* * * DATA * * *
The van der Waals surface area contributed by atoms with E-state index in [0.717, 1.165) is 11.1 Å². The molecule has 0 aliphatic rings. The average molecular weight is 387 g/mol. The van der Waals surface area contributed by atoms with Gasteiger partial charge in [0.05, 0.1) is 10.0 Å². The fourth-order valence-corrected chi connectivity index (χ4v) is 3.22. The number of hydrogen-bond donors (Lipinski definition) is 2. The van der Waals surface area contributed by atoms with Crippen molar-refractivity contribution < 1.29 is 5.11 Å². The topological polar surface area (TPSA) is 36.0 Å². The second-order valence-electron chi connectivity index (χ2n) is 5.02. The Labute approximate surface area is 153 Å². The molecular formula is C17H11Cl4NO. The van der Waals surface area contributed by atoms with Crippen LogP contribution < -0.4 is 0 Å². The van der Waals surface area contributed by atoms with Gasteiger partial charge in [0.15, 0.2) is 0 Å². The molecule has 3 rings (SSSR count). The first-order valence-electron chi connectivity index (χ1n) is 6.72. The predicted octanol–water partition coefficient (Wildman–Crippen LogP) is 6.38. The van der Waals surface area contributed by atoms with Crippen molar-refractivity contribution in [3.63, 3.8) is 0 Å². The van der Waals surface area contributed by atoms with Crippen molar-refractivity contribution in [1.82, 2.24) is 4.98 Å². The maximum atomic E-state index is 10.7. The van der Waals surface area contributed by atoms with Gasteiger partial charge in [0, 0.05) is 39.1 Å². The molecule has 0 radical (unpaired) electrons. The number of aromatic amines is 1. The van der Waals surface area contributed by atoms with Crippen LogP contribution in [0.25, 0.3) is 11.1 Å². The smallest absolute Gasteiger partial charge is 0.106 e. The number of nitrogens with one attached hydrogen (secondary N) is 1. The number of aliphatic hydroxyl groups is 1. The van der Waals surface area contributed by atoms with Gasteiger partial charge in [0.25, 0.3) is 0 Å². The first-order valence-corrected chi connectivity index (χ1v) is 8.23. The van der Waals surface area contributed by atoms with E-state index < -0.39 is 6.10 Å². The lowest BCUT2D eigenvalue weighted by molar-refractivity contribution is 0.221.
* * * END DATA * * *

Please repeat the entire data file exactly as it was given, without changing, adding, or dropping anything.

The van der Waals surface area contributed by atoms with E-state index in [0.717, 1.165) is 11.1 Å². The molecule has 0 aliphatic rings. The average molecular weight is 387 g/mol. The van der Waals surface area contributed by atoms with Gasteiger partial charge in [0.05, 0.1) is 10.0 Å². The fourth-order valence-corrected chi connectivity index (χ4v) is 3.22. The number of hydrogen-bond donors (Lipinski definition) is 2. The van der Waals surface area contributed by atoms with Crippen molar-refractivity contribution < 1.29 is 5.11 Å². The topological polar surface area (TPSA) is 36.0 Å². The second-order valence-electron chi connectivity index (χ2n) is 5.02. The Labute approximate surface area is 153 Å². The molecular formula is C17H11Cl4NO. The van der Waals surface area contributed by atoms with Crippen LogP contribution < -0.4 is 0 Å². The van der Waals surface area contributed by atoms with Gasteiger partial charge in [0.15, 0.2) is 0 Å². The molecule has 3 rings (SSSR count). The first-order valence-electron chi connectivity index (χ1n) is 6.72. The predicted octanol–water partition coefficient (Wildman–Crippen LogP) is 6.38. The van der Waals surface area contributed by atoms with Crippen molar-refractivity contribution in [3.63, 3.8) is 0 Å². The van der Waals surface area contributed by atoms with Crippen molar-refractivity contribution in [1.82, 2.24) is 4.98 Å². The maximum atomic E-state index is 10.7. The van der Waals surface area contributed by atoms with Gasteiger partial charge in [0, 0.05) is 39.1 Å². The molecule has 0 radical (unpaired) electrons. The number of aromatic amines is 1. The van der Waals surface area contributed by atoms with Crippen LogP contribution in [0.25, 0.3) is 11.1 Å². The smallest absolute Gasteiger partial charge is 0.106 e. The number of nitrogens with one attached hydrogen (secondary N) is 1. The number of aliphatic hydroxyl groups is 1. The van der Waals surface area contributed by atoms with Gasteiger partial charge in [0.25, 0.3) is 0 Å². The first-order valence-corrected chi connectivity index (χ1v) is 8.23. The van der Waals surface area contributed by atoms with E-state index < -0.39 is 6.10 Å². The lowest BCUT2D eigenvalue weighted by molar-refractivity contribution is 0.221.